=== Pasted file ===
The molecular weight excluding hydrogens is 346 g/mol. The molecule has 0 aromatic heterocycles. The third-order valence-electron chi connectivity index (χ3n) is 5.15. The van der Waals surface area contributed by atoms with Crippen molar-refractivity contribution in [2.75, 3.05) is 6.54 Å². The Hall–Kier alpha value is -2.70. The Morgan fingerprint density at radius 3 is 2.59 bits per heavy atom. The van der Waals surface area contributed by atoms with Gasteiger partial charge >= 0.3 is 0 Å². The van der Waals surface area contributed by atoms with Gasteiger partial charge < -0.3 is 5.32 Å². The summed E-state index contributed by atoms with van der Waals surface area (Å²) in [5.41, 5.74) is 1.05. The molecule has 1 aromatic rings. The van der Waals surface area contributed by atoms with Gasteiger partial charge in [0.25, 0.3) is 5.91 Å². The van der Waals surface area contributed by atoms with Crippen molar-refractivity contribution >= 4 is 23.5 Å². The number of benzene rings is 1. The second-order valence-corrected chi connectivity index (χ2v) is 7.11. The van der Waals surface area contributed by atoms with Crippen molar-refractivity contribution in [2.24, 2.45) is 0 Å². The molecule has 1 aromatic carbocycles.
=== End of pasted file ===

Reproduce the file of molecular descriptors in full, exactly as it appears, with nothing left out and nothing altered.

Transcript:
The molecular weight excluding hydrogens is 346 g/mol. The molecule has 0 aromatic heterocycles. The third-order valence-electron chi connectivity index (χ3n) is 5.15. The van der Waals surface area contributed by atoms with Crippen molar-refractivity contribution in [2.75, 3.05) is 6.54 Å². The Hall–Kier alpha value is -2.70. The Morgan fingerprint density at radius 3 is 2.59 bits per heavy atom. The van der Waals surface area contributed by atoms with Gasteiger partial charge >= 0.3 is 0 Å². The van der Waals surface area contributed by atoms with Gasteiger partial charge < -0.3 is 5.32 Å². The summed E-state index contributed by atoms with van der Waals surface area (Å²) in [5.41, 5.74) is 1.05. The molecule has 1 aromatic rings. The van der Waals surface area contributed by atoms with Gasteiger partial charge in [0.25, 0.3) is 5.91 Å². The van der Waals surface area contributed by atoms with Crippen molar-refractivity contribution >= 4 is 23.5 Å². The number of benzene rings is 1. The second-order valence-corrected chi connectivity index (χ2v) is 7.11. The van der Waals surface area contributed by atoms with Crippen molar-refractivity contribution in [2.24, 2.45) is 0 Å². The molecule has 1 aromatic carbocycles.